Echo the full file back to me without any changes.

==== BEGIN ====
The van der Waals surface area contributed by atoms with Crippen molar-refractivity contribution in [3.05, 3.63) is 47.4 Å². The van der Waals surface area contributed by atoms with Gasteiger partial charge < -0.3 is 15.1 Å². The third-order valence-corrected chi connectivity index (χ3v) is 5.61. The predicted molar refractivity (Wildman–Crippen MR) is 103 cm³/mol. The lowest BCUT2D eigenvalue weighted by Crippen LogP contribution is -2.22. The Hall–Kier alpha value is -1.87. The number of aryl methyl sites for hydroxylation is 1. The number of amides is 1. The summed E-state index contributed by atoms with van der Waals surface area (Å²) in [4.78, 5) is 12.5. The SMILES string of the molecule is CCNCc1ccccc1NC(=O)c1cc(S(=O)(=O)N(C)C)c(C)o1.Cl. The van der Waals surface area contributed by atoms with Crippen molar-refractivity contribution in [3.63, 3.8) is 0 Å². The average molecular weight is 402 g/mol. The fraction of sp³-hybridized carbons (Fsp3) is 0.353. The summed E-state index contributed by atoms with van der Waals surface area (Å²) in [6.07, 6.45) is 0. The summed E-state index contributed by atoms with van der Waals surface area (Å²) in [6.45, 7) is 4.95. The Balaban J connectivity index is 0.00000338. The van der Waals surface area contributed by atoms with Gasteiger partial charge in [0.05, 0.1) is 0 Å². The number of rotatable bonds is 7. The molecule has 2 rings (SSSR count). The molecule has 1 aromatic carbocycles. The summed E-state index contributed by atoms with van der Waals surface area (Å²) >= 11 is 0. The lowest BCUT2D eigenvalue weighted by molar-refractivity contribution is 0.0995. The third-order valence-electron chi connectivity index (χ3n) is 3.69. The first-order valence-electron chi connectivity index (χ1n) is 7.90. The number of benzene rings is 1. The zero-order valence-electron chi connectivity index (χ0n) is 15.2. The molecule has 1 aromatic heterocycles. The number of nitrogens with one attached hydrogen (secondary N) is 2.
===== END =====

The van der Waals surface area contributed by atoms with Crippen molar-refractivity contribution in [3.05, 3.63) is 47.4 Å². The van der Waals surface area contributed by atoms with Gasteiger partial charge < -0.3 is 15.1 Å². The third-order valence-corrected chi connectivity index (χ3v) is 5.61. The predicted molar refractivity (Wildman–Crippen MR) is 103 cm³/mol. The lowest BCUT2D eigenvalue weighted by Crippen LogP contribution is -2.22. The Hall–Kier alpha value is -1.87. The number of aryl methyl sites for hydroxylation is 1. The number of amides is 1. The summed E-state index contributed by atoms with van der Waals surface area (Å²) in [4.78, 5) is 12.5. The SMILES string of the molecule is CCNCc1ccccc1NC(=O)c1cc(S(=O)(=O)N(C)C)c(C)o1.Cl. The van der Waals surface area contributed by atoms with Crippen molar-refractivity contribution in [3.63, 3.8) is 0 Å². The average molecular weight is 402 g/mol. The fraction of sp³-hybridized carbons (Fsp3) is 0.353. The summed E-state index contributed by atoms with van der Waals surface area (Å²) in [6.07, 6.45) is 0. The summed E-state index contributed by atoms with van der Waals surface area (Å²) in [6.45, 7) is 4.95. The Balaban J connectivity index is 0.00000338. The van der Waals surface area contributed by atoms with Gasteiger partial charge in [0.05, 0.1) is 0 Å². The number of rotatable bonds is 7. The molecule has 2 rings (SSSR count). The molecule has 1 aromatic carbocycles. The summed E-state index contributed by atoms with van der Waals surface area (Å²) >= 11 is 0. The lowest BCUT2D eigenvalue weighted by molar-refractivity contribution is 0.0995. The third-order valence-electron chi connectivity index (χ3n) is 3.69. The first-order valence-electron chi connectivity index (χ1n) is 7.90. The number of benzene rings is 1. The zero-order valence-electron chi connectivity index (χ0n) is 15.2. The molecule has 1 aromatic heterocycles. The number of nitrogens with one attached hydrogen (secondary N) is 2.